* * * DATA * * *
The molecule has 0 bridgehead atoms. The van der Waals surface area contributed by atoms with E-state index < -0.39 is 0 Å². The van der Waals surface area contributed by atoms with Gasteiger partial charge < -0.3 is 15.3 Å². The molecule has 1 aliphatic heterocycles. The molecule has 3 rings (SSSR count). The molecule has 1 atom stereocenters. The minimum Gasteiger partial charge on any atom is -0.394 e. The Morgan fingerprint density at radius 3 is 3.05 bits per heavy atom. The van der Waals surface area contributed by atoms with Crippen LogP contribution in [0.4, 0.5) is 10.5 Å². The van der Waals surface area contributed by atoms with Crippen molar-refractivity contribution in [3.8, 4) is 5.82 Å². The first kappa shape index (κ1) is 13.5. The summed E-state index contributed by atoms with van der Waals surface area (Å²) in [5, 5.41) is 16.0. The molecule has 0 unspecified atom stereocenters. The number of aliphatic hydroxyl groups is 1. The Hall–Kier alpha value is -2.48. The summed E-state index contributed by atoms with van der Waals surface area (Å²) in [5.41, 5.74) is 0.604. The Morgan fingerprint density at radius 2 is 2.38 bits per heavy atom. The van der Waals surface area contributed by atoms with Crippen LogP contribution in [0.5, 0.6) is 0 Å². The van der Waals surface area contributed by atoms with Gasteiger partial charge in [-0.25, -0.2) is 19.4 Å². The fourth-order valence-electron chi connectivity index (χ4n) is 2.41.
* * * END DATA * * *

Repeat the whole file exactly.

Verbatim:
The molecule has 0 bridgehead atoms. The van der Waals surface area contributed by atoms with E-state index < -0.39 is 0 Å². The van der Waals surface area contributed by atoms with Gasteiger partial charge < -0.3 is 15.3 Å². The molecule has 1 aliphatic heterocycles. The molecule has 3 rings (SSSR count). The molecule has 1 atom stereocenters. The minimum Gasteiger partial charge on any atom is -0.394 e. The Morgan fingerprint density at radius 3 is 3.05 bits per heavy atom. The van der Waals surface area contributed by atoms with Crippen LogP contribution in [0.4, 0.5) is 10.5 Å². The van der Waals surface area contributed by atoms with Crippen molar-refractivity contribution in [3.8, 4) is 5.82 Å². The first kappa shape index (κ1) is 13.5. The summed E-state index contributed by atoms with van der Waals surface area (Å²) in [5, 5.41) is 16.0. The molecule has 0 unspecified atom stereocenters. The number of aliphatic hydroxyl groups is 1. The Hall–Kier alpha value is -2.48. The summed E-state index contributed by atoms with van der Waals surface area (Å²) in [5.41, 5.74) is 0.604. The Morgan fingerprint density at radius 2 is 2.38 bits per heavy atom. The van der Waals surface area contributed by atoms with Crippen LogP contribution in [0.5, 0.6) is 0 Å². The van der Waals surface area contributed by atoms with Gasteiger partial charge in [-0.25, -0.2) is 19.4 Å². The fourth-order valence-electron chi connectivity index (χ4n) is 2.41.